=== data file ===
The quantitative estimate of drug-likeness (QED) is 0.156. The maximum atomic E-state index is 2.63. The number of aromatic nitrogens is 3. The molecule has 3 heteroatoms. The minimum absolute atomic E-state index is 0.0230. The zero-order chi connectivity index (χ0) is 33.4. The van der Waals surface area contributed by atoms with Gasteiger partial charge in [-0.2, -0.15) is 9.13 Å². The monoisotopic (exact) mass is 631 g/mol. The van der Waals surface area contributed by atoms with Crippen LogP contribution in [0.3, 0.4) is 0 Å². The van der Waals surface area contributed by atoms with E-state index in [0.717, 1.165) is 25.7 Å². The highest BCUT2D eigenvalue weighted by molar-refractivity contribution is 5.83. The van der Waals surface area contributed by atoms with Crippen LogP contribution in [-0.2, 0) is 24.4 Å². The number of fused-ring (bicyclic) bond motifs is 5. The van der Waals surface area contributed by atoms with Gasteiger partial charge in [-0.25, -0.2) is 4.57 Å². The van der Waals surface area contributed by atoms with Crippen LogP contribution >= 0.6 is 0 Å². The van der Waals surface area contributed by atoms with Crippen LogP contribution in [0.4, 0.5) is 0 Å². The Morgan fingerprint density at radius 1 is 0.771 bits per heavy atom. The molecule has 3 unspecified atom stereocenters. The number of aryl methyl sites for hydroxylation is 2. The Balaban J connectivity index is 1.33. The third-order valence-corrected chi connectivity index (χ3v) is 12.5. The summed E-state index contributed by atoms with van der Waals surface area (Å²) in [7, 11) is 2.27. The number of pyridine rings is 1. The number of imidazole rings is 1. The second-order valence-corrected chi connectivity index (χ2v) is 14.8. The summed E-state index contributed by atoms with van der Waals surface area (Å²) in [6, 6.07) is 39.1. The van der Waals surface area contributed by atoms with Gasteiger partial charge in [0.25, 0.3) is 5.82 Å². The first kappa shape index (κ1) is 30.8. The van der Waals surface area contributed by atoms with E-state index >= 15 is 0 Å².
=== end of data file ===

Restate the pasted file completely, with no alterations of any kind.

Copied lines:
The quantitative estimate of drug-likeness (QED) is 0.156. The maximum atomic E-state index is 2.63. The number of aromatic nitrogens is 3. The molecule has 3 heteroatoms. The minimum absolute atomic E-state index is 0.0230. The zero-order chi connectivity index (χ0) is 33.4. The van der Waals surface area contributed by atoms with Gasteiger partial charge in [-0.2, -0.15) is 9.13 Å². The monoisotopic (exact) mass is 631 g/mol. The van der Waals surface area contributed by atoms with Crippen LogP contribution in [0.3, 0.4) is 0 Å². The van der Waals surface area contributed by atoms with E-state index in [0.717, 1.165) is 25.7 Å². The highest BCUT2D eigenvalue weighted by molar-refractivity contribution is 5.83. The van der Waals surface area contributed by atoms with Crippen LogP contribution in [-0.2, 0) is 24.4 Å². The number of fused-ring (bicyclic) bond motifs is 5. The van der Waals surface area contributed by atoms with Gasteiger partial charge in [-0.25, -0.2) is 4.57 Å². The van der Waals surface area contributed by atoms with Crippen LogP contribution >= 0.6 is 0 Å². The van der Waals surface area contributed by atoms with Crippen LogP contribution in [0.4, 0.5) is 0 Å². The Morgan fingerprint density at radius 1 is 0.771 bits per heavy atom. The molecule has 3 unspecified atom stereocenters. The number of aryl methyl sites for hydroxylation is 2. The Balaban J connectivity index is 1.33. The third-order valence-corrected chi connectivity index (χ3v) is 12.5. The summed E-state index contributed by atoms with van der Waals surface area (Å²) in [7, 11) is 2.27. The number of pyridine rings is 1. The number of imidazole rings is 1. The second-order valence-corrected chi connectivity index (χ2v) is 14.8. The summed E-state index contributed by atoms with van der Waals surface area (Å²) in [6, 6.07) is 39.1. The van der Waals surface area contributed by atoms with Gasteiger partial charge in [0.25, 0.3) is 5.82 Å². The first kappa shape index (κ1) is 30.8. The van der Waals surface area contributed by atoms with E-state index >= 15 is 0 Å².